The Quad: Chilean president-elect reflects political power of young progressives
(Katelyn Dang/Illustrations director)
By Ella Kitt
March 9, 2022 7:02 p.m.
On March 11, 36-year-old Gabriel Boric will be sworn into office as the youngest president in Chile’s history. A member of the millennial generation, Boric has garnered media attention with his young age and activist past.
His win signifies what some political scientists have referred to as the “marea rosa” – or pink tide – a trend toward left-wing governments and away from neoliberal economic policies in democratic nations across Latin America.
More broadly, Boric’s election highlights the increasing political influence of younger progressives. Verónica Schild, a professor emeritus of political science at the University of Western Ontario, said the democratization of education has played a role in the spread of left-wing populist movements in Chile as in other countries, such as the U.S.
“When we talk about the student movement in Chile, which is at the root of the Boric phenomenon, we’re talking about (first-generation college) students, right? It’s not the privileged few who always went to university,” Schild said.
The president-elect, who sports a tattoo on his forearm and classifies himself as a Swiftie, a fan of American pop star Taylor Swift, hails from a generation of student activists in Chile whose primary goal is to extinguish the legacy of former dictator Augusto Pinochet and address the country’s extensive economic inequality.
Part of this movement involves the writing of a new constitution, which has been in the works since July and will be subject to approval by vote this year.
Nonetheless, Schild said Boric will have trouble fulfilling all of his promises over the course of his four-year term.
“I think in four years, you cannot do very much,” Schild said. “I will be incredibly happy if, with Boric’s government, a constitution is put to plebiscite and is passed; in other words, it is allowed to see the day. That, to me, will be a fundamental achievement.”
Despite being deemed a high-income country by the World Bank, Chile has a high Gini coefficient – a measure of statistical dispersion which represents inequalities in wealth distribution – in comparison to countries such as Haiti and El Salvador.
“There are sectors in California who live like the sectors in Chile, in gated oases, green with watered lawns,” Schild said. “You have Chile’s 1% that has fabulous healthcare, and the rest have to do with a very impoverished system.”
The harsh realities for the lower and middle classes in Chile have stimulated a popular movement against neoliberal policies of privatization and austerity. Still, a strong right-wing faction remains among Chile’s electorate, Schild said.
“I don’t like to fixate on Boric, the man, because we should not forget that he lost the first round of the election,” Schild said. “He lost not to a centrist guy, but he lost to an extreme right-wing candidate, José Antonio Kast.”
The popular support Boric received following his loss in the first round of the election has significant implications, Schild said.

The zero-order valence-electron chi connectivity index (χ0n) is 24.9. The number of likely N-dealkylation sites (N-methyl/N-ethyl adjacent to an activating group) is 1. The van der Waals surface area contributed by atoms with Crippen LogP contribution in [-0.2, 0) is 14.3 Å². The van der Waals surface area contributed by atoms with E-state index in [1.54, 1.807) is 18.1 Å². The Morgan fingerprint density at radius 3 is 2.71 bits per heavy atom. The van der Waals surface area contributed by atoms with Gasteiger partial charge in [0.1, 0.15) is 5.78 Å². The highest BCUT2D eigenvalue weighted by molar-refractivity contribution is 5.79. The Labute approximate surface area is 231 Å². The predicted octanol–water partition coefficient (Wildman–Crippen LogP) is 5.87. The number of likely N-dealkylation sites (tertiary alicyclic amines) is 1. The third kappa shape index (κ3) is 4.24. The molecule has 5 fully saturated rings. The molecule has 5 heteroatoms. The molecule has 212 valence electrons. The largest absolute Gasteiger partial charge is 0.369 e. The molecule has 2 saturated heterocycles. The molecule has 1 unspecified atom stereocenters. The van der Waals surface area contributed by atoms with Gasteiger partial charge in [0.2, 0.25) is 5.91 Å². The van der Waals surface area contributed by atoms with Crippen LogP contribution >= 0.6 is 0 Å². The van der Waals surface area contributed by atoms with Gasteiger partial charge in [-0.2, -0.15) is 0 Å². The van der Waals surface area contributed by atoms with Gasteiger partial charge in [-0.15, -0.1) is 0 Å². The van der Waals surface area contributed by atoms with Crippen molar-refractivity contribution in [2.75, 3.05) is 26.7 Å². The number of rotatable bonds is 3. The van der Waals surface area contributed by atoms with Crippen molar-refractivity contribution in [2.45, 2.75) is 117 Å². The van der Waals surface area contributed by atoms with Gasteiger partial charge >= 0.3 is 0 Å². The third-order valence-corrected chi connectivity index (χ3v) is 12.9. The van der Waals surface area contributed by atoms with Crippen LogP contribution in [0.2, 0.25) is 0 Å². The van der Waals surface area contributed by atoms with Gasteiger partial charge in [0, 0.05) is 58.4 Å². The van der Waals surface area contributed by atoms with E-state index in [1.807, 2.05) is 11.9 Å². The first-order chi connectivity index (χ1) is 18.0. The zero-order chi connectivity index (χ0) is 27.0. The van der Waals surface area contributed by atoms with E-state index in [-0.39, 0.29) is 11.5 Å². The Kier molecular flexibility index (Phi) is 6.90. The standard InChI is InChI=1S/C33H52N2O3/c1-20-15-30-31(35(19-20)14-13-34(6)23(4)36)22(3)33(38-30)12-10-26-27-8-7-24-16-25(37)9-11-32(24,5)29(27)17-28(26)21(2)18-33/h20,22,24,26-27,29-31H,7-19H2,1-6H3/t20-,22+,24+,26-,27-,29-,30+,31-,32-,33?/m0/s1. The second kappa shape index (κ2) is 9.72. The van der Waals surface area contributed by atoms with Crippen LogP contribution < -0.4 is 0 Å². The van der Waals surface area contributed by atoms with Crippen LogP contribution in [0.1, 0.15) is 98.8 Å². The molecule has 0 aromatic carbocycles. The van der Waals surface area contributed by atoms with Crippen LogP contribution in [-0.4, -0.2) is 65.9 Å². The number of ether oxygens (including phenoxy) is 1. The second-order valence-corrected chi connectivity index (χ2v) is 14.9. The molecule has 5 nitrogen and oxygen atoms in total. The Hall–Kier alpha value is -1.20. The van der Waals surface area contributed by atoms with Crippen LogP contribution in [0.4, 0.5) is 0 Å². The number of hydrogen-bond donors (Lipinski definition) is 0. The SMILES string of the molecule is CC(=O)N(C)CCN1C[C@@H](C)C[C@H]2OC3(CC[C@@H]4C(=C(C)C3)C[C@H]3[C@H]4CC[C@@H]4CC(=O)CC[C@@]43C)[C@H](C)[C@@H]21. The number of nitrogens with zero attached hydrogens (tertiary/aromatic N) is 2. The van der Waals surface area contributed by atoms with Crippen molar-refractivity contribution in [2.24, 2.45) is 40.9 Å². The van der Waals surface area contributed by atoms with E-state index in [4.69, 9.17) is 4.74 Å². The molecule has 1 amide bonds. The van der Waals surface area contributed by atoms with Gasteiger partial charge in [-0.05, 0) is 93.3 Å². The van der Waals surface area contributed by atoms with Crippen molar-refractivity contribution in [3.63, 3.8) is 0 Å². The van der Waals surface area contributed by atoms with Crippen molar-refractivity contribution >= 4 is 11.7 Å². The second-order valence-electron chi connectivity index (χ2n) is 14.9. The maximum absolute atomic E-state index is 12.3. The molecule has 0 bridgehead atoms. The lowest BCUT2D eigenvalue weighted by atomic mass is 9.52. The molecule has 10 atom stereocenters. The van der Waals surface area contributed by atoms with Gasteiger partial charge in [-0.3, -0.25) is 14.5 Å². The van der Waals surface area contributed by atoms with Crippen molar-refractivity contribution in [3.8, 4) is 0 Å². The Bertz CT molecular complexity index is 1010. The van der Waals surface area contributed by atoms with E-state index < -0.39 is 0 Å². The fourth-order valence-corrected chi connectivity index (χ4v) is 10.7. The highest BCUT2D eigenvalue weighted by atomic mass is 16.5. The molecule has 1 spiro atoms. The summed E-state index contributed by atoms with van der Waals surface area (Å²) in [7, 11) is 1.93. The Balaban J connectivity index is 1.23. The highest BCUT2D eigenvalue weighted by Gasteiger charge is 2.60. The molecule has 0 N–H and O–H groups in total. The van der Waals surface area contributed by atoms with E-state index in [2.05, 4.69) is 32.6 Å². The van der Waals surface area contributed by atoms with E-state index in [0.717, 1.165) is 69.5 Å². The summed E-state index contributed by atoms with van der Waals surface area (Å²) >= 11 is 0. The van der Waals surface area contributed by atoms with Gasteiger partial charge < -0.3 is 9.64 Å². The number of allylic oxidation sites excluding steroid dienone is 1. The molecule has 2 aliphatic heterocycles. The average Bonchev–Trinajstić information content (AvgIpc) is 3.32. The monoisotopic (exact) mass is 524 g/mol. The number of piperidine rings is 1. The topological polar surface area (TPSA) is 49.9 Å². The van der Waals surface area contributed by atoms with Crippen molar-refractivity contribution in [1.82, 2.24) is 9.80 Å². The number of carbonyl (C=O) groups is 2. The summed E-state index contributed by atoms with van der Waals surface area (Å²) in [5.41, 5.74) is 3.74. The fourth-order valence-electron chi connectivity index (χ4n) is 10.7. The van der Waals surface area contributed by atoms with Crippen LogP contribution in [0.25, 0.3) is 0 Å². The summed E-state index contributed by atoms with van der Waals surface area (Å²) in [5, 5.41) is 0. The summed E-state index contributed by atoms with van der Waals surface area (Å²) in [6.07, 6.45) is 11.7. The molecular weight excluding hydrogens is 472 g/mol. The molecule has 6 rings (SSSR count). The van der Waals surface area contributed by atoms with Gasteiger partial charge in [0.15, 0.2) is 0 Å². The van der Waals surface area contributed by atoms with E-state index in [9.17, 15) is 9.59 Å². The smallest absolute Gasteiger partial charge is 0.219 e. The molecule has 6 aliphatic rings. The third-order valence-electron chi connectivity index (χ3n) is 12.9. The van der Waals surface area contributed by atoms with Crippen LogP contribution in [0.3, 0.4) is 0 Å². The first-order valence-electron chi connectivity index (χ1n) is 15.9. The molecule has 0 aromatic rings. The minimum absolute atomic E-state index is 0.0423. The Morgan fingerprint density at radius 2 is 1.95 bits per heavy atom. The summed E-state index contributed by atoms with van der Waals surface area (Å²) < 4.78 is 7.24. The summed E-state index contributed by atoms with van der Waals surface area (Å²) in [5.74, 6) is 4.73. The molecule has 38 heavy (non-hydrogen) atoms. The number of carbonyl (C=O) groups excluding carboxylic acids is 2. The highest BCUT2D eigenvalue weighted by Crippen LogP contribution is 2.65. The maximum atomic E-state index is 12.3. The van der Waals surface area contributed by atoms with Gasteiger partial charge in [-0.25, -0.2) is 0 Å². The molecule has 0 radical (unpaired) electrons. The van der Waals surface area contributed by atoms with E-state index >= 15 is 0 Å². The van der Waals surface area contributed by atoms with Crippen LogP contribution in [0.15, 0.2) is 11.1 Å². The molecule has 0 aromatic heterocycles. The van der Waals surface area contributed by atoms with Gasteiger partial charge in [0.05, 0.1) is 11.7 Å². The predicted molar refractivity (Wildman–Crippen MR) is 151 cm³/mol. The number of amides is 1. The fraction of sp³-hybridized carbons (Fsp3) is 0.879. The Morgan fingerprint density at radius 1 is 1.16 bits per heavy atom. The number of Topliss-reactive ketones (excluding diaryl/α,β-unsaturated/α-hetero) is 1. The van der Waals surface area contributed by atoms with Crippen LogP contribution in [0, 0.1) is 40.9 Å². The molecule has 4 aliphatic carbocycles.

“So, what happened between Nov. 21 and Dec. 21? Well … feminists and young people played a critical role going door to door educating the voters about what kind of government they would have with (Kast),” Schild said.
Such an example showcases how young individuals have played a crucial part in electing progressive politicians in the United States.
Saul Ruddick-Schulman, a third-year labor studies student and co-chair of the UCLA chapter of Young Democratic Socialists of America, said Chile is part of a larger trend among recent political demonstrations.
“When you look at from 2014 to now, the amount of youth involvement has just consistently gone up in politics,” Ruddick-Schulman said. “And especially if you’re looking at from 2000 to now, you’ve got just repeated waves of huge protests for Iraq, for Occupy, and things like that, like Black Lives Matter, that have huge, huge youth elements.”
First-year theater student Ana Hiciano De Gongora said Chile’s election signifies that contemporary issues such as climate change make youth political involvement imperative.
“(Boric) is someone who sees current issues, who grew up with issues that are more current to our time, and that’s what he’s focused on,” Hiciano De Gongora said. “In the U.S. we realize that there’s a lot of problems that should be tackled but haven’t been because older generations are not as up to date on current issues, or they’re at an age where they’re past that and they have different priorities.”
Ruddick-Schulman said the popular movement behind Boric’s win highlights the power of political involvement at the state and local levels. After he graduates, he said he plans to work with community organizations to ensure their initiatives are heard by local governments.
As California has the fifth largest economy in the world and a population approximately twice the size of Chile, young leaders in the state have the potential to effect major change, Ruddick-Schulman said.
“If we can elect younger people, if we can elect people who are more connected to movements into our assembly and our Senate and our governor’s office, we can do a lot of change,” Ruddick-Schulman said.